Furthermore, President Gann, I also certainly wouldn’t have had the chance to see the world or work abroad if it weren’t for your constant emphasis on global learning. Before CMC, I hadn’t ever really been abroad, save for occasionally visiting my relatives in India. However, with funding from CMC, last summer, I had the privilege of interning at the U.S. Mission to NATO in Brussels. In May, thanks to an opportunity that you worked to create, I’ll be flying to Hong Kong with Professor Pei for a project related to security in Asia.
Finally, President Gann, I thank you for your efforts to recruit students from all around the world -- from Korea, the Philippines, India, Mexico, and China – because they are some of my closest and dearest friends today. One of them, Hye Won Chung, sits in the audience today -- now she's the one glaring at me. She’s one of CMC’s best students from Korea, a fellow Seaver scholar, and she never fails to astound me with what she accomplishes. Thanks to you, President Gann, I have peers from all around the world like Hye Won who inspire me to achieve more.
All in all, I wouldn’t be standing at this podium on an amazing program, proudly heading into my senior year at the best liberal arts college in the world, if it weren’t for President Pamela Gann. And with that, I’d like to welcome her to the stage.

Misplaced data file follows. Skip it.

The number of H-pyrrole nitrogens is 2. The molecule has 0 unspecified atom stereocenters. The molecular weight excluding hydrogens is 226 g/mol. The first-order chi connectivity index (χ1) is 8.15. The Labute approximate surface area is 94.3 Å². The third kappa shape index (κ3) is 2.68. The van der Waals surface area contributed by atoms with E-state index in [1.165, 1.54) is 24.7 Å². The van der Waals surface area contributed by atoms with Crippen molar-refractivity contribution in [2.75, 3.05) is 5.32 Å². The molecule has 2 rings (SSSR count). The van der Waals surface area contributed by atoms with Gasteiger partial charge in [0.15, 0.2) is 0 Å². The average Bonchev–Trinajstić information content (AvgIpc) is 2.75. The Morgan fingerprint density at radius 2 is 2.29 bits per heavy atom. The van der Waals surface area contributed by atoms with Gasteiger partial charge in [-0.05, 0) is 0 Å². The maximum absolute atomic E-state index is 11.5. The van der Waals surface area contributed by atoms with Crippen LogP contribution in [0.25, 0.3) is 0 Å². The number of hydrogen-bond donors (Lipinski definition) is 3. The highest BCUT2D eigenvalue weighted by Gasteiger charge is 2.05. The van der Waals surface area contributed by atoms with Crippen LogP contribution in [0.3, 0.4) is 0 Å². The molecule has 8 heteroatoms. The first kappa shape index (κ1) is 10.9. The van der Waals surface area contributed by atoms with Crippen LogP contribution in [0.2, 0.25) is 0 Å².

Here, have a picture of us SVP folks. In case you couldn’t tell from my last name, Pandya, I’m the Indian girl on the left. To the left of me is Chad Newbry. To my right are Danny Serra, Briana Smith, Matt Taylor, and Hye Won Chung.
Class of 2014
[*] There was a video. It was adorable. BACK TO POST
[†] Contrary to popular belief, “SVPer” doesn’t roll off the tongue quite like “CMCer” does. We’re still trying to figure out a better term. We’ve already ruled out “Silicon Valley-ers” for sounding too much like “Valley Girls.” BACK TO POST
[‡] It has come to my attention that I’m one of the earlier risers on the program. Some of us get to sleep in, sometimes past 9 AM. I’m looking at you, Xiaoyin. BACK TO POST
[§] I’m not even kidding. You would not believe how much I learned about the clairvoyant industry last week. BACK TO POST
[**] I can’t believe I forgot to mention the espresso machine. That’s pretty awesome too. BACK TO POST